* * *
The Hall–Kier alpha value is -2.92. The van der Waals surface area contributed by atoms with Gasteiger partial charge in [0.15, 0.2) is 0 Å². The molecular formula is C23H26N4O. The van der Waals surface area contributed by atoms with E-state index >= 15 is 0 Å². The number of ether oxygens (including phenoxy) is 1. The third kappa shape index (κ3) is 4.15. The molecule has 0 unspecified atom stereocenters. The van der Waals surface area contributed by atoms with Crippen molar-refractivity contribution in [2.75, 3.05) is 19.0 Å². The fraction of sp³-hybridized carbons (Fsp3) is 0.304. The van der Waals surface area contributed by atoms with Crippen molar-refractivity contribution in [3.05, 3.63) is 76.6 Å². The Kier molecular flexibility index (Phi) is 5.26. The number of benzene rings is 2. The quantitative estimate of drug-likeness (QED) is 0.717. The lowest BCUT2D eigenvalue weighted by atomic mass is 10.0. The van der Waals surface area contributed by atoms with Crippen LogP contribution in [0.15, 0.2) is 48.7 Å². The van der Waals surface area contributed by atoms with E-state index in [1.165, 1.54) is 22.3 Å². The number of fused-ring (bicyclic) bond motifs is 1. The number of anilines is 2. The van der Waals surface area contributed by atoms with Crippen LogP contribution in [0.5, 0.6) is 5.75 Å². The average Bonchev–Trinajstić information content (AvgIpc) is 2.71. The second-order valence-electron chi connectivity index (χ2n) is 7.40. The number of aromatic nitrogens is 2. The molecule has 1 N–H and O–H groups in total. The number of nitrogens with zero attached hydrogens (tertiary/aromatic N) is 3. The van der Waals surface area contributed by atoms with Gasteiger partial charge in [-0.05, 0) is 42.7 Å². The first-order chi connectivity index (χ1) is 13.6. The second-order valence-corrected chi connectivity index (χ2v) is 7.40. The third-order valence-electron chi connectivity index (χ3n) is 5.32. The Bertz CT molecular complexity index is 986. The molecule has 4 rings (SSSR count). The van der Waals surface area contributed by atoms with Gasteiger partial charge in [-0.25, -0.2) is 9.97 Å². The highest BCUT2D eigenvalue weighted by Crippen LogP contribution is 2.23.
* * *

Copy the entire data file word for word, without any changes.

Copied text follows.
The Hall–Kier alpha value is -2.92. The van der Waals surface area contributed by atoms with Gasteiger partial charge in [0.15, 0.2) is 0 Å². The molecular formula is C23H26N4O. The van der Waals surface area contributed by atoms with E-state index >= 15 is 0 Å². The number of ether oxygens (including phenoxy) is 1. The third kappa shape index (κ3) is 4.15. The molecule has 0 unspecified atom stereocenters. The van der Waals surface area contributed by atoms with Crippen molar-refractivity contribution in [2.75, 3.05) is 19.0 Å². The fraction of sp³-hybridized carbons (Fsp3) is 0.304. The van der Waals surface area contributed by atoms with Crippen molar-refractivity contribution in [3.05, 3.63) is 76.6 Å². The Kier molecular flexibility index (Phi) is 5.26. The number of benzene rings is 2. The quantitative estimate of drug-likeness (QED) is 0.717. The lowest BCUT2D eigenvalue weighted by atomic mass is 10.0. The van der Waals surface area contributed by atoms with Crippen LogP contribution in [0.15, 0.2) is 48.7 Å². The van der Waals surface area contributed by atoms with E-state index in [1.165, 1.54) is 22.3 Å². The number of fused-ring (bicyclic) bond motifs is 1. The number of anilines is 2. The van der Waals surface area contributed by atoms with Crippen LogP contribution in [0.5, 0.6) is 5.75 Å². The average Bonchev–Trinajstić information content (AvgIpc) is 2.71. The second-order valence-electron chi connectivity index (χ2n) is 7.40. The number of aromatic nitrogens is 2. The molecule has 1 N–H and O–H groups in total. The number of nitrogens with zero attached hydrogens (tertiary/aromatic N) is 3. The van der Waals surface area contributed by atoms with Gasteiger partial charge in [-0.05, 0) is 42.7 Å². The first-order chi connectivity index (χ1) is 13.6. The second-order valence-corrected chi connectivity index (χ2v) is 7.40. The third-order valence-electron chi connectivity index (χ3n) is 5.32. The Bertz CT molecular complexity index is 986. The molecule has 4 rings (SSSR count). The van der Waals surface area contributed by atoms with Gasteiger partial charge in [-0.25, -0.2) is 9.97 Å². The highest BCUT2D eigenvalue weighted by Crippen LogP contribution is 2.23.